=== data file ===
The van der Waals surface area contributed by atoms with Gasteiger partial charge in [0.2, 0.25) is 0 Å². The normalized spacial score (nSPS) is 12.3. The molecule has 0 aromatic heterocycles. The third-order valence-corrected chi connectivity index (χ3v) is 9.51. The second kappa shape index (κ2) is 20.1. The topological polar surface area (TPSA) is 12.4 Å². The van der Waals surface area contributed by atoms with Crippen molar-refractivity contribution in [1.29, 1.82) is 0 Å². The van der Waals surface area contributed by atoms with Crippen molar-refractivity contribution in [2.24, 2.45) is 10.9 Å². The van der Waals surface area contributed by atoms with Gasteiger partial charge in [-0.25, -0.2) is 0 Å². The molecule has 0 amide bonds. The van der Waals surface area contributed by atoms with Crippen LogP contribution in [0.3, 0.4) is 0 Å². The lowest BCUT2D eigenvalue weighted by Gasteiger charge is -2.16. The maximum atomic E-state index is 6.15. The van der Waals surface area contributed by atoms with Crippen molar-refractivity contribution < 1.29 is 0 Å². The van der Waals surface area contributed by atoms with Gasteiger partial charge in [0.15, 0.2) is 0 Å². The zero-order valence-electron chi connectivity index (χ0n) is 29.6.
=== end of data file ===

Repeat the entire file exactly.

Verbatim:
The van der Waals surface area contributed by atoms with Gasteiger partial charge in [0.2, 0.25) is 0 Å². The normalized spacial score (nSPS) is 12.3. The molecule has 0 aromatic heterocycles. The third-order valence-corrected chi connectivity index (χ3v) is 9.51. The second kappa shape index (κ2) is 20.1. The topological polar surface area (TPSA) is 12.4 Å². The van der Waals surface area contributed by atoms with Crippen molar-refractivity contribution in [1.29, 1.82) is 0 Å². The van der Waals surface area contributed by atoms with Crippen molar-refractivity contribution in [2.24, 2.45) is 10.9 Å². The van der Waals surface area contributed by atoms with Gasteiger partial charge in [-0.25, -0.2) is 0 Å². The molecule has 0 amide bonds. The van der Waals surface area contributed by atoms with Crippen LogP contribution in [0.3, 0.4) is 0 Å². The lowest BCUT2D eigenvalue weighted by Gasteiger charge is -2.16. The maximum atomic E-state index is 6.15. The van der Waals surface area contributed by atoms with Crippen molar-refractivity contribution < 1.29 is 0 Å². The van der Waals surface area contributed by atoms with Gasteiger partial charge in [0.15, 0.2) is 0 Å². The zero-order valence-electron chi connectivity index (χ0n) is 29.6.